An album does not need to revolutionize to succeed. The Philadelphia band Literature understands this on their recent effort, Chorus. Nothing on the album pushes the musical world forward or challenges conventions. Instead, with short, sky-blue, breezy indie-pop songs, the band delivers a solid album.
The production of this album deserves special praise. All of the tracks sound like they were finished off with a soft glaze. Polished, the songs prove easy on the ears. It reminds of how an elegant person does not need to engage in attention-seeking antics — by presence alone elegance can get your focus. These songs do not demand the listener’s engagement, but the beauty of the tracks attracts it anyway.
New Jacket particularly impresses as a strong track. The song features an unfolding pop structure with many different levels. The chorus emerges strongly, with quick repetitive guitar strums and a simple, unforced vocal melody. The sounds all spill into each other in a gentle cascade. New Jacket captures Literature’s skill in crafting gentle pop songs with a smooth recording quality.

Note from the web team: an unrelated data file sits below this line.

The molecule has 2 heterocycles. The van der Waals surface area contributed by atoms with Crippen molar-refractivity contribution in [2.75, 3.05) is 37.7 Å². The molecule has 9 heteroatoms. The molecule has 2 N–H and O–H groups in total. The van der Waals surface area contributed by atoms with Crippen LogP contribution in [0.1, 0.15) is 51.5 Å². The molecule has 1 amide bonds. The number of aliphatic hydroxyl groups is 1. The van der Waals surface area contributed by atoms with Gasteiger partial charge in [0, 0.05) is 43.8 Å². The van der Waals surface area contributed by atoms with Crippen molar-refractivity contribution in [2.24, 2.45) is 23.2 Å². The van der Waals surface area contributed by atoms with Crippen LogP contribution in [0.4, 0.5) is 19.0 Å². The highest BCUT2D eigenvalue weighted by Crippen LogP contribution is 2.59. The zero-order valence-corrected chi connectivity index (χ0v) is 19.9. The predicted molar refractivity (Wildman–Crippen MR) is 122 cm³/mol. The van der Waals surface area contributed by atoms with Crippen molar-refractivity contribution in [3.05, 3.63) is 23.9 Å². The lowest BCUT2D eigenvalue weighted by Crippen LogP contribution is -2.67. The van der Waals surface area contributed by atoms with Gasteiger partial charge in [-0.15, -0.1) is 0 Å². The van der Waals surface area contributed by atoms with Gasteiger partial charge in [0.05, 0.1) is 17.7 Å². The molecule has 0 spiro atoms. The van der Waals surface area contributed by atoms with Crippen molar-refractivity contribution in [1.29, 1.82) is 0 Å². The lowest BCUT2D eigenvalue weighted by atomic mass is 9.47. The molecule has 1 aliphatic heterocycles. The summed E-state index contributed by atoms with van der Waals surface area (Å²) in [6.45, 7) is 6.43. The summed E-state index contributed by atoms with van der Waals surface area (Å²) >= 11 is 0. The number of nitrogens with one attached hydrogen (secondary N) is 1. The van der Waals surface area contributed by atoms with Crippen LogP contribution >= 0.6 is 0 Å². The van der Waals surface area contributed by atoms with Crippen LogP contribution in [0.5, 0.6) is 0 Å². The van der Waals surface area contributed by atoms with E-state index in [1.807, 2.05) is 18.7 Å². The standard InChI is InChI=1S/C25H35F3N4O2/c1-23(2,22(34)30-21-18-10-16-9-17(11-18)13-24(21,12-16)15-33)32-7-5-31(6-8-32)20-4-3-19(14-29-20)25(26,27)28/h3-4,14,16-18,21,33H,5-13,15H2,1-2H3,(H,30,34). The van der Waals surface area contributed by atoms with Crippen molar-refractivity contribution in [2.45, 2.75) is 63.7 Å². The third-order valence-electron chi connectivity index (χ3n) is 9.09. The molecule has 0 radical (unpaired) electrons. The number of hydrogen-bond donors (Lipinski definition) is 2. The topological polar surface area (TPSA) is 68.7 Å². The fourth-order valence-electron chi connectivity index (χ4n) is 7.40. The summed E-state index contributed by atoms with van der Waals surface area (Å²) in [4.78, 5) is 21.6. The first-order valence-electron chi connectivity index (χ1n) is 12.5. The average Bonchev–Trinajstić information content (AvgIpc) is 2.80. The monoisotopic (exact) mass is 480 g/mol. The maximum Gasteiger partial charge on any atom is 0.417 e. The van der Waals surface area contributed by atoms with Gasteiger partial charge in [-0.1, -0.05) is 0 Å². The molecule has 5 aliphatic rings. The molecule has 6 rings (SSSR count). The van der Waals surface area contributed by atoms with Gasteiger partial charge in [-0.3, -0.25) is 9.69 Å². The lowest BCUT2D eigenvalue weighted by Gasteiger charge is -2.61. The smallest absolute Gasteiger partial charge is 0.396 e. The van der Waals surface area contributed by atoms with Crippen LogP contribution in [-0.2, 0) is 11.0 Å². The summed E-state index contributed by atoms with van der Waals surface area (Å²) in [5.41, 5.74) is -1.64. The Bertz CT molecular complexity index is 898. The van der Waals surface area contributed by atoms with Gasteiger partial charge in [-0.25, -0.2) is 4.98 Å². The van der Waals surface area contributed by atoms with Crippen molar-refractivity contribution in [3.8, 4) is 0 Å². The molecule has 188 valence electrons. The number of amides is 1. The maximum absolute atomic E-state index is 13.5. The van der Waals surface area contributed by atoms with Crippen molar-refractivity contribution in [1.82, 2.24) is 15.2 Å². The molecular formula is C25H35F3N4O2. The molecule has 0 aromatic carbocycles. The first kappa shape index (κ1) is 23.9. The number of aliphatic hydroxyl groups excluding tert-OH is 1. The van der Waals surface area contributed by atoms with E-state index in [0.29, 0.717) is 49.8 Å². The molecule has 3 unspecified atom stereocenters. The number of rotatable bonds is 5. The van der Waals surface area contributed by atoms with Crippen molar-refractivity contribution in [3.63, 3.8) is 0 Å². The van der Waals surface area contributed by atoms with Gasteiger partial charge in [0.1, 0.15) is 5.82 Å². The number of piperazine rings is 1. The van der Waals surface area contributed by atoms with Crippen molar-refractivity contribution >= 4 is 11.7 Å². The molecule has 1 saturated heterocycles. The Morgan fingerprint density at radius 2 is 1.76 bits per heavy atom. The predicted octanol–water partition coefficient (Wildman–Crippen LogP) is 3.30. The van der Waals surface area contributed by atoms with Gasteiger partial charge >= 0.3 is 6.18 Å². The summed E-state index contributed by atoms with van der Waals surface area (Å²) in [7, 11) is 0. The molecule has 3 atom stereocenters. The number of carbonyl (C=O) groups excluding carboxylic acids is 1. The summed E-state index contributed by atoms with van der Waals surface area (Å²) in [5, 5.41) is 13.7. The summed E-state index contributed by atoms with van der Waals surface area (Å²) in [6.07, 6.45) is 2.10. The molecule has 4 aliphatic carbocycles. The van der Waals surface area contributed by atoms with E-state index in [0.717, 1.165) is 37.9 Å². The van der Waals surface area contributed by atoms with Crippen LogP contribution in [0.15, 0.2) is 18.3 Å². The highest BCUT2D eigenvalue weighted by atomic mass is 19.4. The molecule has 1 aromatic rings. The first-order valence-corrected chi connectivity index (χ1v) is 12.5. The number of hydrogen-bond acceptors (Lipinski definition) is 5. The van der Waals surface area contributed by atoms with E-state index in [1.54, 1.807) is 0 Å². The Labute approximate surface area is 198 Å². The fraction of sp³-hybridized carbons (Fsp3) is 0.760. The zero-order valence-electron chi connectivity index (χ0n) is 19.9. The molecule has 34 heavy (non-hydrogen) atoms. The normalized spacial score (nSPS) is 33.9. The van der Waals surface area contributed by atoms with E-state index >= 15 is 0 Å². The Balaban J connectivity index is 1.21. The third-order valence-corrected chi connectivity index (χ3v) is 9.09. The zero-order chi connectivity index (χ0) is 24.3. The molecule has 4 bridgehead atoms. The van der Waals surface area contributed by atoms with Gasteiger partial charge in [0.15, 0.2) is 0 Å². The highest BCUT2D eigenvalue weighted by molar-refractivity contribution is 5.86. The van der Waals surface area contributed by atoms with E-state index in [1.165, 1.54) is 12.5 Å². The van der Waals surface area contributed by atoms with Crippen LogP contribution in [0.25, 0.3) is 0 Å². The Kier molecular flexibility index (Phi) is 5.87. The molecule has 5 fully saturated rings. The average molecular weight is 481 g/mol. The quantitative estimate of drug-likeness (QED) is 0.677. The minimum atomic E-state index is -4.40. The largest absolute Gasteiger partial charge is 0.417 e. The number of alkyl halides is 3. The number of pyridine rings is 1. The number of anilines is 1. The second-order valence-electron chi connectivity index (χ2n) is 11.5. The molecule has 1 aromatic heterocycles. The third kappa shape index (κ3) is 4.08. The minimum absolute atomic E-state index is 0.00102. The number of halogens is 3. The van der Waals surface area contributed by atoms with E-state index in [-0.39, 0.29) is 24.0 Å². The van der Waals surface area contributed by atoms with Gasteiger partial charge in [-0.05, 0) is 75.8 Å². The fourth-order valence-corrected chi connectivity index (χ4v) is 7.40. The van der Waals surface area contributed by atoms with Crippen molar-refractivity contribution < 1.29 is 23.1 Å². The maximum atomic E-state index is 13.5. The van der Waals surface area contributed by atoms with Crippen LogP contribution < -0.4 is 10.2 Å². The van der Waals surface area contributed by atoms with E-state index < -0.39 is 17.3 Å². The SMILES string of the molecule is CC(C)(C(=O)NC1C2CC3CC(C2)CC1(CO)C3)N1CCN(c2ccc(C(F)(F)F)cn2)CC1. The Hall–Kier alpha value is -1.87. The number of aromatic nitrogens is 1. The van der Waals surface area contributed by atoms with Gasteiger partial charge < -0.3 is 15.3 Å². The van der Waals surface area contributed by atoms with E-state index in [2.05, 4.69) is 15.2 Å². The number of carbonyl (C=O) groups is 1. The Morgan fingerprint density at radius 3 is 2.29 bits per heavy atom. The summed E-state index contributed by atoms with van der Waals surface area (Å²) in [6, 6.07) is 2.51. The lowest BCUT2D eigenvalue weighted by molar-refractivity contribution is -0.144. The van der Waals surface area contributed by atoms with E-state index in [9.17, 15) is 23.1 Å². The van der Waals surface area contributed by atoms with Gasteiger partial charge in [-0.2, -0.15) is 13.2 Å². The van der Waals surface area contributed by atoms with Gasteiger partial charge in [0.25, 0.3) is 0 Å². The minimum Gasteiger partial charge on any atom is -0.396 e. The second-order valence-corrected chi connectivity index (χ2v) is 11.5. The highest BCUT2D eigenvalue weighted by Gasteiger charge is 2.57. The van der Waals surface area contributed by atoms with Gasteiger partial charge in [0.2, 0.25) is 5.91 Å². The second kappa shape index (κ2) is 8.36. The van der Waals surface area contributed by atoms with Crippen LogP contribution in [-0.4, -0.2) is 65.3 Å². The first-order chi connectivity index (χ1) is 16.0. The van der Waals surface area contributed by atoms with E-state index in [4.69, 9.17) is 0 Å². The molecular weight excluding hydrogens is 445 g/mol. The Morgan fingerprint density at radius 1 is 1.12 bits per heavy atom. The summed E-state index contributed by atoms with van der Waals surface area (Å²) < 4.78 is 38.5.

The album, however, could benefit from a legitimate lead single. All of the tracks on Chorus succeed, but none truly transcend. Vampire Weekend had “Diane Young” which reached another level and led their album. Chorus lacks a similar song to spearhead the album and immediately grab and connect with listeners. Nonetheless, all of the songs sound pleasant and no track really fails.
Literature displays a knack for brevity on Chorus. Many tracks clock well under three minutes. It’s like they don’t want to bother you too much. “We’ll just be in and out in no time,” they might say. The album doesn’t bother the listener, bend the musical landscape, or shock. Instead, Literature delivers a solid album that slides comfortably in the modern indie caboose.